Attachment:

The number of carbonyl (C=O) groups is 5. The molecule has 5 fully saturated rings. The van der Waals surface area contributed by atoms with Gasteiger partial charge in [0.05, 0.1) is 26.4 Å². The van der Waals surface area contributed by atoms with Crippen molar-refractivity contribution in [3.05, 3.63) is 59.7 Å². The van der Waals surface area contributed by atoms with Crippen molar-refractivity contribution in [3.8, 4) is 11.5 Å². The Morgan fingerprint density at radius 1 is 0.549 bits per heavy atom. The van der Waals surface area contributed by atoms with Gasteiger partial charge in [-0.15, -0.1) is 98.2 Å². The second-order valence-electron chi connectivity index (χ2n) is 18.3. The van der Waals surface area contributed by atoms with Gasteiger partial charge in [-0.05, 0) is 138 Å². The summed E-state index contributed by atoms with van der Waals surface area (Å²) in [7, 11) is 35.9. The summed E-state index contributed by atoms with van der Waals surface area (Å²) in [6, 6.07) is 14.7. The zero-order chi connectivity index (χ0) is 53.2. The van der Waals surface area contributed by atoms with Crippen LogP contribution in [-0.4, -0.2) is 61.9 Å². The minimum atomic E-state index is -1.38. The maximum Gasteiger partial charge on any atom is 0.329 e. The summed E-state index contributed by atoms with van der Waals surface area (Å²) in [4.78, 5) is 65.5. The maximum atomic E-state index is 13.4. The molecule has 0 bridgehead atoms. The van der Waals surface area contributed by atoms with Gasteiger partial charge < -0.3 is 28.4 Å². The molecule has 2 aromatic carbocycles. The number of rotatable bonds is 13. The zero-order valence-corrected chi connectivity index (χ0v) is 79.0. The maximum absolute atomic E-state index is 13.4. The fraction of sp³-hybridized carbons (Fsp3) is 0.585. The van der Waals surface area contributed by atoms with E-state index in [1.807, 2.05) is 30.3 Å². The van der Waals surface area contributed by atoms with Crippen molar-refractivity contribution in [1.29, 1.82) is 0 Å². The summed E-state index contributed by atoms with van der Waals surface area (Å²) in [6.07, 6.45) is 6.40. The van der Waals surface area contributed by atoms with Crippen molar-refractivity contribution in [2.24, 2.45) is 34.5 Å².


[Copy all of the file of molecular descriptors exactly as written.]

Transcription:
The number of carbonyl (C=O) groups is 5. The molecule has 5 fully saturated rings. The van der Waals surface area contributed by atoms with Gasteiger partial charge in [0.05, 0.1) is 26.4 Å². The van der Waals surface area contributed by atoms with Crippen molar-refractivity contribution in [3.05, 3.63) is 59.7 Å². The van der Waals surface area contributed by atoms with Crippen molar-refractivity contribution in [3.8, 4) is 11.5 Å². The Morgan fingerprint density at radius 1 is 0.549 bits per heavy atom. The van der Waals surface area contributed by atoms with Gasteiger partial charge in [-0.15, -0.1) is 98.2 Å². The second-order valence-electron chi connectivity index (χ2n) is 18.3. The van der Waals surface area contributed by atoms with Gasteiger partial charge in [-0.05, 0) is 138 Å². The summed E-state index contributed by atoms with van der Waals surface area (Å²) in [7, 11) is 35.9. The summed E-state index contributed by atoms with van der Waals surface area (Å²) in [6, 6.07) is 14.7. The zero-order chi connectivity index (χ0) is 53.2. The van der Waals surface area contributed by atoms with Crippen LogP contribution in [-0.4, -0.2) is 61.9 Å². The minimum atomic E-state index is -1.38. The maximum Gasteiger partial charge on any atom is 0.329 e. The summed E-state index contributed by atoms with van der Waals surface area (Å²) in [4.78, 5) is 65.5. The maximum atomic E-state index is 13.4. The molecule has 0 bridgehead atoms. The van der Waals surface area contributed by atoms with Gasteiger partial charge < -0.3 is 28.4 Å². The molecule has 2 aromatic carbocycles. The number of rotatable bonds is 13. The zero-order valence-corrected chi connectivity index (χ0v) is 79.0. The maximum absolute atomic E-state index is 13.4. The fraction of sp³-hybridized carbons (Fsp3) is 0.585. The van der Waals surface area contributed by atoms with E-state index in [1.807, 2.05) is 30.3 Å². The van der Waals surface area contributed by atoms with Crippen molar-refractivity contribution in [1.29, 1.82) is 0 Å². The summed E-state index contributed by atoms with van der Waals surface area (Å²) in [6.07, 6.45) is 6.40. The van der Waals surface area contributed by atoms with Crippen molar-refractivity contribution in [2.24, 2.45) is 34.5 Å².